I recall thinking that I would get someone else to take this penalty, but Hutchinson was in place and White saved very well indeed at the expense of a corner. That kept it alive for the Poppies and I privately regarded it as a serious miss. So often a team can get a filip from a missed penalty since it suggests vulnerability. Cathline was fairly robbed in possession in the penalty area on two further forays and may well have bagged another penalty for an iffy challenge. Bossman shot wide after a decent move but at the other end Kettering were still hopeful, and smith was needed to cut out two excellent crosses.

The announcer conveyed that there were six minutes of stoppage time, and I often wonder just how they get this information, and with four minutes of this having expired, Dunstable were awarded a third penalty, with Hutchinson brought down by the keeper. Hutchinson wisely stepped back and Cathline shaped up to score his sixth goal of the season and his first from the penalty spot.

It was all over for Kettering but there was a good deal of drama attached to the last moments and indeed after the game finished. Scottie was taking down the flags and small boys of a Kettering persuasion ventured to observe that Scottie was not only fat but illegitimate as well. Older supporters, including one steward suggested that the referee was my brother, my son or my illicit lover. Wrong on all counts, but one could understand their frustration. If only they could have acknowledged that when the three penalty kicks were awarded there was but token protest from the Kettering players. When I attempted to make a point of this one chap suggested vehemently that I should stick my pipe where the sun does not shine.

There were also some unpleasant moments when the Dunstable team lingered on the pitch for their customary huddle, either congratulatory or in commiseration, depending on the result. But they always do this and they always move towards the knot of their own supporters to show their appreciation. They also have a habit of re-emerging from the tunnel for a warm down. This was seen, angrily as a bit of crowing and one or two home supporters were incandescent at such alleged effrontery. This they displayed in language painful and free. I yearned to hear the admission that the fault lay with themselves – initially with Howe the elbowist, and the concession of the penalties. They had started in commanding form but saw this fade over the course of the match. Naturally the referee was seen as a dastardly villain, but he and his fellow officials had acted with integrity throughout. It was unpleasant to have to walk through the brouhaha on the way to the boardroom and I was relieved at the diplomacy and objective summing up by Kettering’s President Ken Samuel and by one or two other officials.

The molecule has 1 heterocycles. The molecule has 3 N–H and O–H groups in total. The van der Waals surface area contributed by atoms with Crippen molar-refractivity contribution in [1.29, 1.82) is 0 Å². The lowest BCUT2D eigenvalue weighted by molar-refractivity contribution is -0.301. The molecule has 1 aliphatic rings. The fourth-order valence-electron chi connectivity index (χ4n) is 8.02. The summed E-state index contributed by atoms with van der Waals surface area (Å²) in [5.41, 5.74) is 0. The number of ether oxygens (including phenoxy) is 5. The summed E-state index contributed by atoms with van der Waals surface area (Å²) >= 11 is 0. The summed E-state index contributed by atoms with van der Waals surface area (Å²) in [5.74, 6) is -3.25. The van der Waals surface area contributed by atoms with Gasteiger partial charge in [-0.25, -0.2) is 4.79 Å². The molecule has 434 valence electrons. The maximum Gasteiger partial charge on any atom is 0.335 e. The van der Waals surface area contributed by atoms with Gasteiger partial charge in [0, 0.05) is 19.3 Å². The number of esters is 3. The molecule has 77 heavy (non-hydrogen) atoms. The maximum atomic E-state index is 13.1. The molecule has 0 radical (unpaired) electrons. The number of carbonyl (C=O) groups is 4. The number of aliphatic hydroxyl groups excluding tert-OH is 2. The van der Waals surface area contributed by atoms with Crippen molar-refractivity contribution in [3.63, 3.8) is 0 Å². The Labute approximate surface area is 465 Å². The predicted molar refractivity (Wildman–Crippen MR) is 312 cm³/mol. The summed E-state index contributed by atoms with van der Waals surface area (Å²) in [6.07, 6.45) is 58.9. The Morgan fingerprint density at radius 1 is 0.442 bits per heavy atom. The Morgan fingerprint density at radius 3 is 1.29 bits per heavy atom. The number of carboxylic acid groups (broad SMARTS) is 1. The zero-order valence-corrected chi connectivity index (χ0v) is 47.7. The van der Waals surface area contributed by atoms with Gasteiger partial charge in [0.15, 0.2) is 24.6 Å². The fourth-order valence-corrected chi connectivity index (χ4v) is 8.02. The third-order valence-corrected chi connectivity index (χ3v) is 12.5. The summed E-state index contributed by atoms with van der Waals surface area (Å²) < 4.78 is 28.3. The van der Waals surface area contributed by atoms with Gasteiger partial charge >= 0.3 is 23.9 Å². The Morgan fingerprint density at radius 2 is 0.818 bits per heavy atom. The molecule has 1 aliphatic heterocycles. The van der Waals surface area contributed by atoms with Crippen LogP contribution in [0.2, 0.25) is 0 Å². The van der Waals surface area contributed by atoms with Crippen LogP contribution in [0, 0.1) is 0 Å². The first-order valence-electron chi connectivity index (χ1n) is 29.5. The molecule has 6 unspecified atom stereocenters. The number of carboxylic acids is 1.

My summary is that Dunstable started poorly, Kettering looked the business throughout the first half and some of the second, but numbers told in the end, as perhaps they should. Dunstable took their time asserting themselves but they did so and thus deserved their first away win against Kettering. Curiously Kettering have not yet won a home league game this season so far. Bossman looks a useful addition and it will be interesting to see if he figured in the away game at Redditch United on Tuesday (27 September). That game will be played on their brand new artificial pitch.

As Slough Town also won, Dunstable remain second, and as the excellent home programme pointed out, it is Dunstable’s highest position in that division for twenty-five seasons. It is a welcome statistic, given our low budget and is some recompense to our manager who, heroically, washes the kit. He will need to be busy as we will need that home kit against Redditch. Last season we fought out a goal-less draw there and can but hope we can improve on that. Basingstoke Town are the visitors to Creasey Park on Saturday 1 October. I drove home wondering if we have ever been awarded three penalties in a game before. Answers on a postcard, please.


Paul White, cautioned, Liam Bateman, Dominic Langdon, Lewis Hornby, Paul Malone, cautioned, Gary Mulligan, Wilson Carvalho, GOAL, 6 minutes, Spencer Weir-Daley (Aaron O’Connor, cautioned, ), Rene Howe, sent-off, straight red card, Nathan Hicks, (Liam Canavan, cautioned), James Brighton, (Kaid Mohamed), other substitutes- Anthony Howell, Brett Solkhon.


Jack Smith, Zack Reynolds, Jhai Dhillon, Daniel Green, (Danny Talbot), John Sonuga, cautioned, Joseph Debayo, Jack Hutchinson, PENALTY GOAL, 68 minutes, this reporter’s DTFC man of the match, David Longe-King, cautioned, (Kelvin Bossman, GOAL, 65 minutes), Alexander Cathline, PENALTY GOAL, 90+4, Shane Bush, David Keenleyside, (Jack Green), Other substitutes – Jordan Odofin.

Referee – Andrew Dallison, assisted by Aiden Murphy and Robert Whittaker.